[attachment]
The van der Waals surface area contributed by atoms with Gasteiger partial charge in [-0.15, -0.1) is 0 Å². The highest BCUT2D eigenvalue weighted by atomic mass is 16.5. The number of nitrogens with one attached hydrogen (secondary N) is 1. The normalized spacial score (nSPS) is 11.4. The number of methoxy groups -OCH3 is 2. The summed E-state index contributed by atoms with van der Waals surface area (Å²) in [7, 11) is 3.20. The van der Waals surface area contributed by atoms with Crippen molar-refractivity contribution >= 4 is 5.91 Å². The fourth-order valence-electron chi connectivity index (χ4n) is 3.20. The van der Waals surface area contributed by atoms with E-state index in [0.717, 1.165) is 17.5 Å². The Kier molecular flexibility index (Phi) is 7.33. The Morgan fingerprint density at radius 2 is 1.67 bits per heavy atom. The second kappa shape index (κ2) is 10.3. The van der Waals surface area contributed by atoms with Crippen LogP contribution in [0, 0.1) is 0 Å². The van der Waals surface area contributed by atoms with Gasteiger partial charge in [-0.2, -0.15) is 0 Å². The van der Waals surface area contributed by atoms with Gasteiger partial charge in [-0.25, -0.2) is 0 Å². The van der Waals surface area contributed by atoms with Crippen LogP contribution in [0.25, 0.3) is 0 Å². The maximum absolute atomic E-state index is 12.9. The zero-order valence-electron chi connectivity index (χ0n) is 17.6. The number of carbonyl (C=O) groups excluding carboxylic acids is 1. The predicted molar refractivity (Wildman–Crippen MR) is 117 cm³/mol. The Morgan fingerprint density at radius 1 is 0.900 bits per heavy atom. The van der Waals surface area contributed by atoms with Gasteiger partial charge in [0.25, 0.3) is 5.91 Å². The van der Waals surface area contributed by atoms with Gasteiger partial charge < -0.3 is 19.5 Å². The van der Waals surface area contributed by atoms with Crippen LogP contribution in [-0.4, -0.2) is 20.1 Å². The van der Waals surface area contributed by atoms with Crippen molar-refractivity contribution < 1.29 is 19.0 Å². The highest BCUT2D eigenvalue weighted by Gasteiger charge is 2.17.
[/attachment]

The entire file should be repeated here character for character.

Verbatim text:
The van der Waals surface area contributed by atoms with Gasteiger partial charge in [-0.15, -0.1) is 0 Å². The highest BCUT2D eigenvalue weighted by atomic mass is 16.5. The number of nitrogens with one attached hydrogen (secondary N) is 1. The normalized spacial score (nSPS) is 11.4. The number of methoxy groups -OCH3 is 2. The summed E-state index contributed by atoms with van der Waals surface area (Å²) in [7, 11) is 3.20. The van der Waals surface area contributed by atoms with Crippen molar-refractivity contribution >= 4 is 5.91 Å². The fourth-order valence-electron chi connectivity index (χ4n) is 3.20. The van der Waals surface area contributed by atoms with E-state index in [0.717, 1.165) is 17.5 Å². The Kier molecular flexibility index (Phi) is 7.33. The Morgan fingerprint density at radius 2 is 1.67 bits per heavy atom. The second kappa shape index (κ2) is 10.3. The van der Waals surface area contributed by atoms with Crippen LogP contribution in [0, 0.1) is 0 Å². The van der Waals surface area contributed by atoms with Gasteiger partial charge in [-0.2, -0.15) is 0 Å². The van der Waals surface area contributed by atoms with Gasteiger partial charge in [-0.25, -0.2) is 0 Å². The van der Waals surface area contributed by atoms with Crippen LogP contribution in [0.25, 0.3) is 0 Å². The maximum absolute atomic E-state index is 12.9. The zero-order valence-electron chi connectivity index (χ0n) is 17.6. The number of carbonyl (C=O) groups excluding carboxylic acids is 1. The predicted molar refractivity (Wildman–Crippen MR) is 117 cm³/mol. The Morgan fingerprint density at radius 1 is 0.900 bits per heavy atom. The van der Waals surface area contributed by atoms with Gasteiger partial charge in [0.25, 0.3) is 5.91 Å². The van der Waals surface area contributed by atoms with Gasteiger partial charge < -0.3 is 19.5 Å². The van der Waals surface area contributed by atoms with Crippen LogP contribution in [-0.4, -0.2) is 20.1 Å². The van der Waals surface area contributed by atoms with Crippen molar-refractivity contribution < 1.29 is 19.0 Å². The highest BCUT2D eigenvalue weighted by Gasteiger charge is 2.17.